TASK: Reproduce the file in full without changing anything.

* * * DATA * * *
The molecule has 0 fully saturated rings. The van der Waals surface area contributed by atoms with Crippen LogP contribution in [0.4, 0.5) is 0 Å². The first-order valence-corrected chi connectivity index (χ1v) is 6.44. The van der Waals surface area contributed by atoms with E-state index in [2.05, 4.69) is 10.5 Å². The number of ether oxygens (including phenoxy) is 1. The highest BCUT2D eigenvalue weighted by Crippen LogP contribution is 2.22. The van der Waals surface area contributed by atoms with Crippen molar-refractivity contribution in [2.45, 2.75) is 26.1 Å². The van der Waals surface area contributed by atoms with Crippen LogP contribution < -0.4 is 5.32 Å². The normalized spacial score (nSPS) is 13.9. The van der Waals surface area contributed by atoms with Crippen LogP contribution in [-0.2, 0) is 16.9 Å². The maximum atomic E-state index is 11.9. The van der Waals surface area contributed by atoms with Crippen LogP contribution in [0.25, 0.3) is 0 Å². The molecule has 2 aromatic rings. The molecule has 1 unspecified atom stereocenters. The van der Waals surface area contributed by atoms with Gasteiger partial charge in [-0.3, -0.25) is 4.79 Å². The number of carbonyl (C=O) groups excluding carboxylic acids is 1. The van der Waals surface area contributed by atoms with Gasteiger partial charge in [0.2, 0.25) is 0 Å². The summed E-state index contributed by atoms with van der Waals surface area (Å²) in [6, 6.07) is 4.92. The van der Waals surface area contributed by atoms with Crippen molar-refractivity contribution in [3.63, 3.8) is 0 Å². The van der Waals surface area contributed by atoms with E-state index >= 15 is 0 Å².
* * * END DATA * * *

The molecule has 0 fully saturated rings. The van der Waals surface area contributed by atoms with Crippen LogP contribution in [0.4, 0.5) is 0 Å². The first-order valence-corrected chi connectivity index (χ1v) is 6.44. The van der Waals surface area contributed by atoms with E-state index in [2.05, 4.69) is 10.5 Å². The number of ether oxygens (including phenoxy) is 1. The highest BCUT2D eigenvalue weighted by Crippen LogP contribution is 2.22. The van der Waals surface area contributed by atoms with Crippen molar-refractivity contribution in [2.45, 2.75) is 26.1 Å². The van der Waals surface area contributed by atoms with Crippen LogP contribution < -0.4 is 5.32 Å². The normalized spacial score (nSPS) is 13.9. The van der Waals surface area contributed by atoms with Crippen LogP contribution in [-0.2, 0) is 16.9 Å². The maximum atomic E-state index is 11.9. The van der Waals surface area contributed by atoms with Crippen LogP contribution in [0.25, 0.3) is 0 Å². The molecule has 2 aromatic rings. The molecule has 1 unspecified atom stereocenters. The van der Waals surface area contributed by atoms with Gasteiger partial charge in [-0.3, -0.25) is 4.79 Å². The number of carbonyl (C=O) groups excluding carboxylic acids is 1. The van der Waals surface area contributed by atoms with Gasteiger partial charge in [0.2, 0.25) is 0 Å². The summed E-state index contributed by atoms with van der Waals surface area (Å²) in [6, 6.07) is 4.92. The van der Waals surface area contributed by atoms with Crippen molar-refractivity contribution in [3.63, 3.8) is 0 Å². The van der Waals surface area contributed by atoms with E-state index >= 15 is 0 Å².